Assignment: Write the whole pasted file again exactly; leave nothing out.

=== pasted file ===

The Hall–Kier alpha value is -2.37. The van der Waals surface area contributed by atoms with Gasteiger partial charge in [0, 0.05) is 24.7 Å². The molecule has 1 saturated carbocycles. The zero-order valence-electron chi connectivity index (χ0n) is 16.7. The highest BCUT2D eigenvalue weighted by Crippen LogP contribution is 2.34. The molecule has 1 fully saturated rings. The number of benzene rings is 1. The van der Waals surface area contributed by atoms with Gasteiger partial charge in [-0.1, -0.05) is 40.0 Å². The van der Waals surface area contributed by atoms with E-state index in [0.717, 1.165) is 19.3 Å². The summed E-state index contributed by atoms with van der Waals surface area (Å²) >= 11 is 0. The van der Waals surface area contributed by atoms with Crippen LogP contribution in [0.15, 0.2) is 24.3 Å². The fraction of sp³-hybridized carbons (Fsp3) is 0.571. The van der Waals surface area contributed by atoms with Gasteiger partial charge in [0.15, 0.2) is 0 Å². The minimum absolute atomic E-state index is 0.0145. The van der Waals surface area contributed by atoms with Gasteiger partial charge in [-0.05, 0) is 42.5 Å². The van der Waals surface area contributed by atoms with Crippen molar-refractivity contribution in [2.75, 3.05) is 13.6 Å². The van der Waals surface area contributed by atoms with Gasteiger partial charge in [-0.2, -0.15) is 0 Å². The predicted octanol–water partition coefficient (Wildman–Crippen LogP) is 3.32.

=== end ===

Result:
The Hall–Kier alpha value is -2.37. The van der Waals surface area contributed by atoms with Gasteiger partial charge in [0, 0.05) is 24.7 Å². The molecule has 1 saturated carbocycles. The zero-order valence-electron chi connectivity index (χ0n) is 16.7. The highest BCUT2D eigenvalue weighted by Crippen LogP contribution is 2.34. The molecule has 1 fully saturated rings. The number of benzene rings is 1. The van der Waals surface area contributed by atoms with Gasteiger partial charge in [-0.1, -0.05) is 40.0 Å². The van der Waals surface area contributed by atoms with E-state index in [0.717, 1.165) is 19.3 Å². The summed E-state index contributed by atoms with van der Waals surface area (Å²) >= 11 is 0. The van der Waals surface area contributed by atoms with Crippen LogP contribution in [0.15, 0.2) is 24.3 Å². The fraction of sp³-hybridized carbons (Fsp3) is 0.571. The van der Waals surface area contributed by atoms with Gasteiger partial charge in [0.15, 0.2) is 0 Å². The minimum absolute atomic E-state index is 0.0145. The van der Waals surface area contributed by atoms with Gasteiger partial charge in [-0.05, 0) is 42.5 Å². The van der Waals surface area contributed by atoms with Crippen molar-refractivity contribution in [2.75, 3.05) is 13.6 Å². The van der Waals surface area contributed by atoms with Gasteiger partial charge in [-0.2, -0.15) is 0 Å². The predicted octanol–water partition coefficient (Wildman–Crippen LogP) is 3.32.